24 Hours in Minsk
While the group stage of the IIHF 2014 Ice Hockey World Championship in Belarus is finished, the most interesting play-off matches, including the finals, are right around the corner.
This is a great opportunity to visit Minsk which has already welcomed more than 17 thousand tourists from EU countries who have benefited from the visa-free regime.
Some guests have managed to visit interesting places outside of Minsk, such as the magnificent Mir and Niasvizh castles. But Minsk itself, with its moderate prices and Soviet-style charm, is increasingly becoming an enjoyable destination. This short guide provides some tips how to spend a nice day in the capital of Belarus.
Breakfast, Art and Shopping
Enjoying a tasty breakfast is a prerequisite for a fulfilling day full of adventures. News Café and My English Grandmother are ideally suited for this purpose, though coffee and tea lovers will also enjoy places like Coffeeberry, London, Guru or La Crête d'Or – all of which are located near Lenina street.
Then go on to visit the National Art Museum located in the same area to see masterpieces by famous Belarusian and Russian painters.
During the ice hockey championship, the museum is also presenting the paintings of world-renowned Belarus-born Chaim Soutine and Marc Chagall as well as a collection of Medieval Belarusian books and luxurious Slutsk belts.
After the exhibition, experience Soviet-style shopping at GUM and TSUM or buy ceramic and linen souvenirs in special shops on Freedom Square and Independence Avenue.
Belarusian Cuisine and Green Walks
If you are hungry after visiting the museum and doing a bit of shopping, visit a café to enjoy very nutritious Belarusian food. Restaurants like Kamyanitsa and Stary Gorad offer a variety of traditional Belarusian dishes such as draniki (small fried potato pancakes), machanka (a meat dish usually eaten with pancakes), Kvass and the alcoholic drink Krambambula.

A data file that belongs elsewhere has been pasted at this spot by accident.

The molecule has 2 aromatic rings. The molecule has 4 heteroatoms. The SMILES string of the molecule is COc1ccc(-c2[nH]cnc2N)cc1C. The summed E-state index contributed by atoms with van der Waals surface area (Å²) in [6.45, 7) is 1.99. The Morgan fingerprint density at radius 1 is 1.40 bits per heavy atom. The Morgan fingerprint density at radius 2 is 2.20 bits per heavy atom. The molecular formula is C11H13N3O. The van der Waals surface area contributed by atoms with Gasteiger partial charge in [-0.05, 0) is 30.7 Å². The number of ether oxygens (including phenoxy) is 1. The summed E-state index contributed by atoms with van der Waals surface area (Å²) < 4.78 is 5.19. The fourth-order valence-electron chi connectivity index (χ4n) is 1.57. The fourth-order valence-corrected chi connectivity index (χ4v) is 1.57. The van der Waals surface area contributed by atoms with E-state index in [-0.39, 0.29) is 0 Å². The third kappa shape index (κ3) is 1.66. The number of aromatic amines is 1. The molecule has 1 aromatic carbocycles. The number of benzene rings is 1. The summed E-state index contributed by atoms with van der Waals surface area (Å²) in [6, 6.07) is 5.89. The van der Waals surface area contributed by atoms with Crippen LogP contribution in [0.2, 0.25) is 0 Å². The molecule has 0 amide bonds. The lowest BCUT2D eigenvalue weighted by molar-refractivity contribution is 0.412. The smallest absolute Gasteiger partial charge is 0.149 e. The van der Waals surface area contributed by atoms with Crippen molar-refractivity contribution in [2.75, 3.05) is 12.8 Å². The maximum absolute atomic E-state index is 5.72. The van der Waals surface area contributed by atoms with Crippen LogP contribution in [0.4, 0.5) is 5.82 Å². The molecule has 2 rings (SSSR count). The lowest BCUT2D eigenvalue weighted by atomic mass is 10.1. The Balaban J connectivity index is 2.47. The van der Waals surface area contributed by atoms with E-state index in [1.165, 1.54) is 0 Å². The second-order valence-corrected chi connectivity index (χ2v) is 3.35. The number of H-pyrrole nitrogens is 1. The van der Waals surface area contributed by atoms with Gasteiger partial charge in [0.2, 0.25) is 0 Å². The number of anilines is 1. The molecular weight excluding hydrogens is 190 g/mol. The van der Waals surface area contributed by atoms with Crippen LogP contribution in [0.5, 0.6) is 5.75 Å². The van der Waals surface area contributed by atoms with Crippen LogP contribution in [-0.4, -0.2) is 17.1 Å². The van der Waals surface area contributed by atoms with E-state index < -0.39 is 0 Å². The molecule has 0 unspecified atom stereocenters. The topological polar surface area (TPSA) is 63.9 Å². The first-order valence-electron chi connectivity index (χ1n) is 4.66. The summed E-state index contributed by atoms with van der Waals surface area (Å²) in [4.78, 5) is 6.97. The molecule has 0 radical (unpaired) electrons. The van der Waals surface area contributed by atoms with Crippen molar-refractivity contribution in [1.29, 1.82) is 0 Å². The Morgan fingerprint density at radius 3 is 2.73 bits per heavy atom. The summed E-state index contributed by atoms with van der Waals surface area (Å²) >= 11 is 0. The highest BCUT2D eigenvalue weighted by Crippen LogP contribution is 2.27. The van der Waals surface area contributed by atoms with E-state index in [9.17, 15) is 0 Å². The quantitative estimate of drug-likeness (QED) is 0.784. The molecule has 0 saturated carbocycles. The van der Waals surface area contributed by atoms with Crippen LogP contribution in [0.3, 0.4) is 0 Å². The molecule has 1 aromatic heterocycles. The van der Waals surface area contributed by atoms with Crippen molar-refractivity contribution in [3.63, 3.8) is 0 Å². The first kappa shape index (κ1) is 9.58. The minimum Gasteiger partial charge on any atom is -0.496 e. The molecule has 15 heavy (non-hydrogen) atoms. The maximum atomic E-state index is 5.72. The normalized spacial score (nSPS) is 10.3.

A hearty meal will greatly energise you for the walk from Independence Square to Victory Square along the Independence Avenue. The UNESCO World Heritage Tentative List notes the Avenue as the only place in the world where the Stalin's Empire style has survived in complete ensemble form.
Enjoy fresh air, a catamaran trip or cycling at Park Horkaga and Park Yanki Kupaly that provide a green perimeter around the central part of Minsk. Then take the metro to visit the 74-meter tall National Library shaped as a rhomb-cube-octahedron. As one of the most unusual buildings in Eastern Europe, it has an observation deck overlooking Minsk.
Dinner and Old Town Stories
In the evening go back to the centre to visit Niamiha – the oldest part of the city that was first mentioned in 1067 in connection with the battle between the forces of Kievan Rus’ and the Principality of Polatsk.
Just five minutes away from the Niamiha metro station, the Trinity Hill/Banlieu overlooks the Svislach River with mostly 19th-century buildings. Then visit the Island of Tears (Vostrau Slioz) nearby that commemorates all Belarusian soldiers who have been killed abroad, though it focuses primarily on those who served the Soviet war in Afghanistan.
Continue your walk to the Upper Town, making a short stop at the Baroque Peter and Paul Church (6:40 pm) – the oldest survived stone building in Minsk (1612). The Upper Town was the centre of commercial, cultural and religious life before the Russian revolution. It includes Freedom Square and Minsk City Hall – a former symbol of self-government rights.
Regardless of your religious views, it is worth taking a visit to either the Roman Catholic archcathedral church of Blessed Virgin Mary (18th century) or the main Orthodox Holy Spirit Cathedral (17th century). These beautiful buildings survived many years of wars and anti-religious campaigns during the Soviet era.
After a short promenade around the area, choose a restaurant for dinner. The Upper Town and the neighbouring area are home to arguably some of the best cafes and restaurants in the city, including the Spanish-style Tapas Bar (great for quesadillas, paellas and red wine), Bistro de Luxe, Times Café, Boulevard, and Grand Café located in a splendid Stalin's Empire style building. Reserve places in advance to avoid queues and a lack of free tables, especially in the evening.
After dinner, take an evening tour around the city. In contrast to some of its neighbouring capitals, Minsk is well-known for its safety and cleanness.